man repotting moth orchid with damaged rootsCredit: Shutterstock / olenaa
If overwatered, moth orchid roots can rot, like this

This means moth orchid roots can easily rot if they’re overwatered or left to sit in water. It’s also why they’re often sold in transparent plastic pots. It might be useful to repot your moth orchid every couple of years. 

How to water an orchid the right way 

While there are some rules of thumb to follow, as with all plant care, it helps to develop your own watering routine based on your observations of your orchid’s likes and dislikes. 

There are sources that suggest putting ice cubes on an orchid’s root ball every few days, but moth orchids don’t like cold temperatures so you should avoid this.

The Orchid Society of Great Britain advises that you want your orchid to have a perfect balance between being wet and dry.  

“What usually works best it to wait until the [bark-based compost] becomes dry and you can clearly see roots are silvery-white in colour,” the organisation says. “You can then take your orchid to a sink to flush through with water, or if you have it in a decorative pot without holes, fill it up to the top and let it soak for a while. Drain it, shake gently, blow off any water that could have gathered on or between the leaves and put it back in its usual spot.” 

To keep your orchid as healthy as possible, wait until the plant has dried out again, then repeat this process. 

Woman looks closely at white moth orchid growing on her windowsillCredit: Shutterstock / Ragemax
Pruning your orchid properly will make it more likely for more blooms to grow

How to care for orchids after flowering

Top tips to encourage future blooms

Moth orchid flowers will hopefully last a few months, provided you’ve not purchased one that’s damaged, followed the correct watering rules and placed it in a spot that suits it in your house. 

But what happens when the flowers fade? Thankfully, there’s a pruning trick from Alan Titchmarsh which might help your moth orchid bloom once again. You just need to wait until the stalks have nothing left to show. 

“The temptation is to whip the stems off now that the flowers are gone, right at the bottom,” he says in a video on Gardener’s World. “Don’t you dare! If you look down the stem, you’ll see scales [or nodules] every so often. They’re surrounding buds, and if you only cut back to where the stem has died as little, without going any further than that, then other stems can grow.” 

If a whole stem (or ‘spike’) has turned yellow, however, you won’t get flowers from this part of the plant again.  

Alan Titchmarsh isn’t the only fan of a low-maintenance orchid. Gardener and presenter Carol Klein was speaking from the RHS Hampton Court Palace Garden Festival in 2022 on BBC2, where she singled out the Vanda coerulescens orchid called ‘Exotic Purple’.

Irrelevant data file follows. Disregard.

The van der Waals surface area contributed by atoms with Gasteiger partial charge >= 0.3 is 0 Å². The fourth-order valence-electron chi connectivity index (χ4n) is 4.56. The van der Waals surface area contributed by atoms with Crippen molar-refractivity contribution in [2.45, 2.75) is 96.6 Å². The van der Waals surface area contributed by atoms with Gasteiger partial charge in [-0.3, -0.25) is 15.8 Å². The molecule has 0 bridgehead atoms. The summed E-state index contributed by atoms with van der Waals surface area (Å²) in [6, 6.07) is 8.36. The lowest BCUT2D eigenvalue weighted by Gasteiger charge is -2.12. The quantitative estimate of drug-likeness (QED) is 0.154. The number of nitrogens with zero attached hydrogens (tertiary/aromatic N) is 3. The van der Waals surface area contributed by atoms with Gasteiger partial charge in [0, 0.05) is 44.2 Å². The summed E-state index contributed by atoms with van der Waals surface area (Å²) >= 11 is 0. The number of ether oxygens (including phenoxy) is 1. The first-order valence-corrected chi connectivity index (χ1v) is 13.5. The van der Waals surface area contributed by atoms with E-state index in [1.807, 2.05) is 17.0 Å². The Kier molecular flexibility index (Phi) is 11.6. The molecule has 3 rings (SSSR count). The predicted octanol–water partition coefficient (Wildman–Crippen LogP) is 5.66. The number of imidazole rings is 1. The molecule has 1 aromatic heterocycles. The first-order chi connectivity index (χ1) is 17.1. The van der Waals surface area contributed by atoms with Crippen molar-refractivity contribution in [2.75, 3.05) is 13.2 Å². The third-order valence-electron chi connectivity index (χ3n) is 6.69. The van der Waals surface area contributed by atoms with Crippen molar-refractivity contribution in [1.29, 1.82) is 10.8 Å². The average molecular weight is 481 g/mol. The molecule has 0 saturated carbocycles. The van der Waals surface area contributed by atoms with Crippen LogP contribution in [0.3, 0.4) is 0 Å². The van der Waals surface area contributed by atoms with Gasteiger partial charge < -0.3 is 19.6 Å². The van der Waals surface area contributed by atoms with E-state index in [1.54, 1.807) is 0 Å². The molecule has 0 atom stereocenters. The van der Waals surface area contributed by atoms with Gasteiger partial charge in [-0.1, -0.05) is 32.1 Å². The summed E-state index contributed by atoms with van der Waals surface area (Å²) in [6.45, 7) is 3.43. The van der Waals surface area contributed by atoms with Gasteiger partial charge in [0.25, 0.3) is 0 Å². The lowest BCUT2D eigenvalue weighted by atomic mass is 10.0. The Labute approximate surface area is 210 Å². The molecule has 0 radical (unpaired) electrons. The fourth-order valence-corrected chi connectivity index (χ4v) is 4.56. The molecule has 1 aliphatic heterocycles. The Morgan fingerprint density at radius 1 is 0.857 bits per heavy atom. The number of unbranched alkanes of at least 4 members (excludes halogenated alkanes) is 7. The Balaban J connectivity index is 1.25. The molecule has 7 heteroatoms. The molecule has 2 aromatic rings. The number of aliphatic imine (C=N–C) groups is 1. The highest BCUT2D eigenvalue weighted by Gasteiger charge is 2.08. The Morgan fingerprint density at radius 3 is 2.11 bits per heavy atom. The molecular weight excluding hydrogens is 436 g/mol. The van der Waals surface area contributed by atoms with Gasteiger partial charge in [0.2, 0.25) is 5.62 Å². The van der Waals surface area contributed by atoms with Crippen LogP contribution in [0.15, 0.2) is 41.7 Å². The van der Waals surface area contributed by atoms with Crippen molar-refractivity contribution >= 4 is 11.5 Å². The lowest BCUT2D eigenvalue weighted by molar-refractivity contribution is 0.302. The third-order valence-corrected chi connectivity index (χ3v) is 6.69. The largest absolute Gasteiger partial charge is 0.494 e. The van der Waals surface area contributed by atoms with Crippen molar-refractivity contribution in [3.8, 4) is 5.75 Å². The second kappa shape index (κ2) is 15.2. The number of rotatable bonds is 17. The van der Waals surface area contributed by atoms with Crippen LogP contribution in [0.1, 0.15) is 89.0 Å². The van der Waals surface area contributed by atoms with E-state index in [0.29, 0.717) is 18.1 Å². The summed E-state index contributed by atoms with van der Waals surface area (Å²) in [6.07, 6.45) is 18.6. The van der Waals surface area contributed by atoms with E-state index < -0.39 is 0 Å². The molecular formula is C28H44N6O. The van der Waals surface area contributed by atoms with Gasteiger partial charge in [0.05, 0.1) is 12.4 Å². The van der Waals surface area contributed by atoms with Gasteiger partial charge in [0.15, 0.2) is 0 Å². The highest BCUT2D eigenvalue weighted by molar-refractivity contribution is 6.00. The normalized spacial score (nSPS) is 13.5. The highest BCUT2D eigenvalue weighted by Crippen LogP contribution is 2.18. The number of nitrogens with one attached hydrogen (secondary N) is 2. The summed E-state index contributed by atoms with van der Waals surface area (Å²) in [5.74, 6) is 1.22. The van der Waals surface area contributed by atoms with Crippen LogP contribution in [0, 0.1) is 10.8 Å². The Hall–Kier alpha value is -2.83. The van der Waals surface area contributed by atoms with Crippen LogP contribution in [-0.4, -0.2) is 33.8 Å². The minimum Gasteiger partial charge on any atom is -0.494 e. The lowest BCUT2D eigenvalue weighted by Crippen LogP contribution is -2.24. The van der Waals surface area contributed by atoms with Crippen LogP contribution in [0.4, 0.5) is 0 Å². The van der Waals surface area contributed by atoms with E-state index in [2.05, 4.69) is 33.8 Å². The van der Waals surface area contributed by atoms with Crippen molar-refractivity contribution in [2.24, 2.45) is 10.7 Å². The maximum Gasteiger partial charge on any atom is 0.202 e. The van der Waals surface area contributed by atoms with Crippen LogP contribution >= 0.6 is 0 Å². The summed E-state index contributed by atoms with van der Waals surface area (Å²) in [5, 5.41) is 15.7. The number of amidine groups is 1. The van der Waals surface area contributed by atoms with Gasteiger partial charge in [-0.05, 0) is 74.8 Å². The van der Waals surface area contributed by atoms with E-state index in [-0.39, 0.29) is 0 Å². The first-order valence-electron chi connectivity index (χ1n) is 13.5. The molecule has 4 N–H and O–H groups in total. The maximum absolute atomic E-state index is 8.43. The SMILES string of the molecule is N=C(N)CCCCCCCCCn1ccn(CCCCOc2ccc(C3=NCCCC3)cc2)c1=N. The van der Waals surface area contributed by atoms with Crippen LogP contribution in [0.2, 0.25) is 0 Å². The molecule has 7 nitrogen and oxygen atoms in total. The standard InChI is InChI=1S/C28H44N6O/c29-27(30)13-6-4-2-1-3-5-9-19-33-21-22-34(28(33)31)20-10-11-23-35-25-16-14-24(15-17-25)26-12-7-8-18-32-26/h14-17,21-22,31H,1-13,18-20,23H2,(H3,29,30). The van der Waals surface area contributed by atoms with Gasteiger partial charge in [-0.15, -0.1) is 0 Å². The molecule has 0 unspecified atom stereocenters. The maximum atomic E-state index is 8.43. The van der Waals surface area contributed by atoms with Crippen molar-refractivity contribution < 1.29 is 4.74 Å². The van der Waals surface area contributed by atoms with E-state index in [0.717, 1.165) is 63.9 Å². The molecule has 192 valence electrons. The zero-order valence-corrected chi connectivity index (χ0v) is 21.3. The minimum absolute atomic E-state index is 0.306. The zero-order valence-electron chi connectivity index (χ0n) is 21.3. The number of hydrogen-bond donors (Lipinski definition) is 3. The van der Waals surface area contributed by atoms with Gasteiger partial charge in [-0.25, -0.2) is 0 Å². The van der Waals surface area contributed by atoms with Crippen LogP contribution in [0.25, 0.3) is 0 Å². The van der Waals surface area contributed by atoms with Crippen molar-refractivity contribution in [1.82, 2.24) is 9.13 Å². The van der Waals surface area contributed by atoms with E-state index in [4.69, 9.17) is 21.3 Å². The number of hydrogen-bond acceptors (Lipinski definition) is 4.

This “straightforward” orchid, she said, “doesn’t even need any soil at all. All it needs is for you to occasionally spray it”. 

Temperature can affect re-flowering

The Orchid Society of Great Britain says you can expect your moth orchid to spike again when you notice the temperature drop. This tends to be in early autumn. The plant will then bloom in winter or spring. Blooms can potentially be induced by moving the plant to a colder place in your house regardless of season – for around two to three weeks – then pop it back in its usual, warmer spot. 

Rosanna Spence

Written by Rosanna Spence she/her


Rosanna Spence has been a journalist for nearly 10 years, reporting on a huge array of topics – from microwaves to cocktails, sustainable buildings, the Caribbean islands and beyond. She’s interviewed chefs at the helm of Michelin-starred restaurants and chatted to countless CEOs about their businesses, as well as created travel guides for experienced travellers seeking life-changing adventures.

Rosanna loves nothing better than getting under the skin of a topic and is led by an unwavering curiosity to share information and stories that inform and inspire her readers – a mission that has taken her around the world. Throughout her career, she has created content for Business Traveller,, Pub & Bar, BRITA, Dine Out and many more leading titles and brands.

She turned her attention to the Homes sector as a result of an ongoing renovation and improvement project, which takes up a fair amount of her time outside of work. When she’s not comparing carpet samples or debating the pros and cons of induction hobs, you’ll find Rosanna exploring Bristol’s food and drink scene, obsessively watching horror films, or donning some walking boots and heading for the hills.